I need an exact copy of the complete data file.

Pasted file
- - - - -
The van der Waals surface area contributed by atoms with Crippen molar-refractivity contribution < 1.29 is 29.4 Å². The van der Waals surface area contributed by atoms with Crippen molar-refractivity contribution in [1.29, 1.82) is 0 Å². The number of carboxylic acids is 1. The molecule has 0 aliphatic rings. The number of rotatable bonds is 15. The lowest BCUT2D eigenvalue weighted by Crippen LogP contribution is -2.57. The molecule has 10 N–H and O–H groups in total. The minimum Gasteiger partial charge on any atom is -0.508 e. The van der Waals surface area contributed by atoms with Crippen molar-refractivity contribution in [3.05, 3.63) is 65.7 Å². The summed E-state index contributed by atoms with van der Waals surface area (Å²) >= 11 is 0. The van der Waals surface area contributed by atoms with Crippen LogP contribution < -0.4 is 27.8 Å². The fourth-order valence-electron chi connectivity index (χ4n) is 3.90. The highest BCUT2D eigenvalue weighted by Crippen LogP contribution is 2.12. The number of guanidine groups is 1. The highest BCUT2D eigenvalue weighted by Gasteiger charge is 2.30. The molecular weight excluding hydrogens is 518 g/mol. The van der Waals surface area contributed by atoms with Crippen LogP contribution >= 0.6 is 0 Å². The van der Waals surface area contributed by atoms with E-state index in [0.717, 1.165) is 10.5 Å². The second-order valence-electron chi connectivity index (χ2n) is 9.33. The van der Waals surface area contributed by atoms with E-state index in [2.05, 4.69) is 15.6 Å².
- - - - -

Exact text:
The van der Waals surface area contributed by atoms with Crippen molar-refractivity contribution < 1.29 is 29.4 Å². The van der Waals surface area contributed by atoms with Crippen molar-refractivity contribution in [1.29, 1.82) is 0 Å². The number of carboxylic acids is 1. The molecule has 0 aliphatic rings. The number of rotatable bonds is 15. The lowest BCUT2D eigenvalue weighted by Crippen LogP contribution is -2.57. The molecule has 10 N–H and O–H groups in total. The minimum Gasteiger partial charge on any atom is -0.508 e. The van der Waals surface area contributed by atoms with Crippen molar-refractivity contribution in [3.05, 3.63) is 65.7 Å². The summed E-state index contributed by atoms with van der Waals surface area (Å²) >= 11 is 0. The van der Waals surface area contributed by atoms with Crippen LogP contribution < -0.4 is 27.8 Å². The fourth-order valence-electron chi connectivity index (χ4n) is 3.90. The highest BCUT2D eigenvalue weighted by Crippen LogP contribution is 2.12. The number of guanidine groups is 1. The highest BCUT2D eigenvalue weighted by Gasteiger charge is 2.30. The molecular weight excluding hydrogens is 518 g/mol. The van der Waals surface area contributed by atoms with Crippen LogP contribution >= 0.6 is 0 Å². The van der Waals surface area contributed by atoms with E-state index in [0.717, 1.165) is 10.5 Å². The second-order valence-electron chi connectivity index (χ2n) is 9.33. The van der Waals surface area contributed by atoms with E-state index in [2.05, 4.69) is 15.6 Å².